Manifestos are out!

27 April 2015

All the major parties have now published their Manifesto documents and (as our Twitter followers will know) we’ve been through them all with a tooth-comb. 

This post gives the key points, pros and cons for cultural learning for the three main parties, and signposts to analysis and policies of the others.


Conservative / Labour / Lib Dem

The positives

Culture in every Manifesto

It’s worth noting at the outset that the Conservatives, Labour and Liberal Democrats have all included the arts and culture in their main manifesto documents. This is a real step forward and shows great progress from the last general election. Each of the three manifestos includes a separate section for culture, showing that they have taken our issues seriously and have created tangible policies for our sector. Of course, in a perfect world, we would love to see the arts and culture stranded through every other section too!

The consistent messaging that colleagues have been using to lobby for the arts and culture really seems to be paying off, as there does appear to be a clear understanding from all three parties that:

  • the creative and digital industries will form a significant percentage of future jobs and we must not loose the opportunity to equip our workforce with the skills, knowledge and understanding need to succeed.
  • the arts, culture and heritage are intrinsically important to the nation, to our quality of life, and to our understanding of one another.

Each party has also included a pledge to continue Free Admission to museums, which is great to see, they have also all embraced apprenticeships and pledged to create more in our industry.

We very much hope that this considered approach continues and we can build upon it with whoever comes into power.

The negatives

No solutions for Local Authorities

None of the manifestos have adequately addressed the issue of shrinking local authority funding. As the CLA has discussed many times, this issue is one of the most pressing facing cultural learning, with LA support, funds and expertise in areas such as arts, informal learning and youth arts disappearing sharply over the last five years and set to dwindle even further under any new government. We need some radical solutions to this issue, and all manifestos were short on clear policies to address this.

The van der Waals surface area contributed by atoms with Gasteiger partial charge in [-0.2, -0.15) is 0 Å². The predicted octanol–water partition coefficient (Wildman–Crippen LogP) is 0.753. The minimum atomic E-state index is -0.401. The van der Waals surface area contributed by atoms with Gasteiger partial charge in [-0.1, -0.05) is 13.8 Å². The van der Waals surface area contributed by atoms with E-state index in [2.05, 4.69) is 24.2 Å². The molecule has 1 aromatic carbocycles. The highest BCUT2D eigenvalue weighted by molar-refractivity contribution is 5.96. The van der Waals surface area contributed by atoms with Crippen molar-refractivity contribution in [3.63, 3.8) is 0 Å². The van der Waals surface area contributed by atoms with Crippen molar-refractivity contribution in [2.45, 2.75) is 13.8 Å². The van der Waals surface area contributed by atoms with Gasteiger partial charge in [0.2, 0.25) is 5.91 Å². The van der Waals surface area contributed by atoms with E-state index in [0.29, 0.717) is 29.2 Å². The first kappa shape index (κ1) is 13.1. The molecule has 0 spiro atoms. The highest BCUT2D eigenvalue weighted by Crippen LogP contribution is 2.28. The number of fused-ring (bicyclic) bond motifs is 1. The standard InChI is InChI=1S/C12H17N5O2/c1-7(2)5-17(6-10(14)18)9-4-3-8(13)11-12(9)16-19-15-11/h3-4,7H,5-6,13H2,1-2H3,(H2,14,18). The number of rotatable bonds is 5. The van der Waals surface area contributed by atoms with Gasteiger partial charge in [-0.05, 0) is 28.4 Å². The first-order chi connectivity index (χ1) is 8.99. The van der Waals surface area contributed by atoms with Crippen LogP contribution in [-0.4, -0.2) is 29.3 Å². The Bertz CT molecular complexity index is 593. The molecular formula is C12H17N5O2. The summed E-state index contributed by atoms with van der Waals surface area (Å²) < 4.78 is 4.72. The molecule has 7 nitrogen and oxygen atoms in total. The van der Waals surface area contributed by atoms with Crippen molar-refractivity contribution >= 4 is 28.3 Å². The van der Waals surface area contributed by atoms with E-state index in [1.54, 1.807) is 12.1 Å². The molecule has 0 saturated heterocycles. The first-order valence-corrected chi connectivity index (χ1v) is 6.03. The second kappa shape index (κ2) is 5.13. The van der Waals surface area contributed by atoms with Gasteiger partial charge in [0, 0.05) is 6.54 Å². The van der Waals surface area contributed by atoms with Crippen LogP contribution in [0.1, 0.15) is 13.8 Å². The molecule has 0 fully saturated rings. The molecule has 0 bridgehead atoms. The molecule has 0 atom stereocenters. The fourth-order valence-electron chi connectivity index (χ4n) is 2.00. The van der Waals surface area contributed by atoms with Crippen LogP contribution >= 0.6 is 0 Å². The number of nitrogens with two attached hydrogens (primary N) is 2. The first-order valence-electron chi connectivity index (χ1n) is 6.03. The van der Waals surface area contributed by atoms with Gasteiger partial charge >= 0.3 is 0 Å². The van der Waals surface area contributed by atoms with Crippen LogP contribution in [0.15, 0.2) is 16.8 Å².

Lack of recognition of the importance of STEAM

Although the Lab, Con and Lib Dem parties have each recognised the importance of Science and of studying STEM subjects in schools, we felt they all missed a significant trick in not formally recognising that the arts and culture need to be studied and supported alongside science to give young people, and our workplaces the creative, innovative and entrepreneurial skills that employers need. Individuals from both the Conservative and Labour parties have been very vocally supportive of the STEAM agenda, so it’s a shame not to have seen it reflected in the documents. We very much hope that any new government takes the opportunity to invest in and champion STEAM when they take up office.

Detailed policies


  • Extremely concerning to see a strong and renewed support for the EBacc in the Conservative Manifesto as we know that this policy has served to significantly disincentivise the study of the arts in schools over the last five years.
  • New tests for 11 year olds in literacy and numeracy; to focus on times tables, spelling and grammar
  • Children to re-take SATs at Secondary School if they have not achieved the required standard
  • Pupil premium to be maintained
  • Academies and free schools programmes to be expanded
  • Schools budget not ringfenced; with a real terms cut, possibly of up to about 10.5% (According to calculations of blogger Sam Freedman)
  • Support for Creative Industries focused tax breaks including Theatre and Orchestras